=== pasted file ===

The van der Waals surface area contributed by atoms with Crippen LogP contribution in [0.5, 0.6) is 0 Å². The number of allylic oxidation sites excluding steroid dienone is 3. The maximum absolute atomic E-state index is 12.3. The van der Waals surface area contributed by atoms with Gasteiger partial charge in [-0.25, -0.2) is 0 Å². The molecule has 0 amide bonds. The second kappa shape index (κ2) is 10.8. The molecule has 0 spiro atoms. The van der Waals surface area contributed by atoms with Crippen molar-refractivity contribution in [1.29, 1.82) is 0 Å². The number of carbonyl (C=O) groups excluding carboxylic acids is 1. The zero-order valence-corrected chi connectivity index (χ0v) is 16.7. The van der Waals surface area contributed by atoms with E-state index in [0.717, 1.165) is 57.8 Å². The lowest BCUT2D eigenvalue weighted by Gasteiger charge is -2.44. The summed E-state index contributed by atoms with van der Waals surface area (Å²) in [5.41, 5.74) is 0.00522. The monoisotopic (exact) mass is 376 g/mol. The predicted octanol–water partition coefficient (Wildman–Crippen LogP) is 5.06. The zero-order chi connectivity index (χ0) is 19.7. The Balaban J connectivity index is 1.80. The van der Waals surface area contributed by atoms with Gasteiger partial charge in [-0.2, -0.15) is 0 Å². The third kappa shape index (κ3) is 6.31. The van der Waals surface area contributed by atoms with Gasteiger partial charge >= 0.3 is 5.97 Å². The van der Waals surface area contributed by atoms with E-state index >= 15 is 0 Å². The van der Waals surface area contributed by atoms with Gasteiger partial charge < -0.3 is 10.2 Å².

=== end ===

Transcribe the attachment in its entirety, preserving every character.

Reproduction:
The van der Waals surface area contributed by atoms with Crippen LogP contribution in [0.5, 0.6) is 0 Å². The number of allylic oxidation sites excluding steroid dienone is 3. The maximum absolute atomic E-state index is 12.3. The van der Waals surface area contributed by atoms with Gasteiger partial charge in [-0.25, -0.2) is 0 Å². The molecule has 0 amide bonds. The second kappa shape index (κ2) is 10.8. The molecule has 0 spiro atoms. The van der Waals surface area contributed by atoms with Crippen molar-refractivity contribution in [1.29, 1.82) is 0 Å². The number of carbonyl (C=O) groups excluding carboxylic acids is 1. The zero-order valence-corrected chi connectivity index (χ0v) is 16.7. The van der Waals surface area contributed by atoms with E-state index in [0.717, 1.165) is 57.8 Å². The lowest BCUT2D eigenvalue weighted by Gasteiger charge is -2.44. The summed E-state index contributed by atoms with van der Waals surface area (Å²) in [5.41, 5.74) is 0.00522. The monoisotopic (exact) mass is 376 g/mol. The predicted octanol–water partition coefficient (Wildman–Crippen LogP) is 5.06. The zero-order chi connectivity index (χ0) is 19.7. The Balaban J connectivity index is 1.80. The van der Waals surface area contributed by atoms with Gasteiger partial charge in [-0.2, -0.15) is 0 Å². The third kappa shape index (κ3) is 6.31. The van der Waals surface area contributed by atoms with Gasteiger partial charge >= 0.3 is 5.97 Å². The van der Waals surface area contributed by atoms with E-state index >= 15 is 0 Å². The van der Waals surface area contributed by atoms with Gasteiger partial charge < -0.3 is 10.2 Å².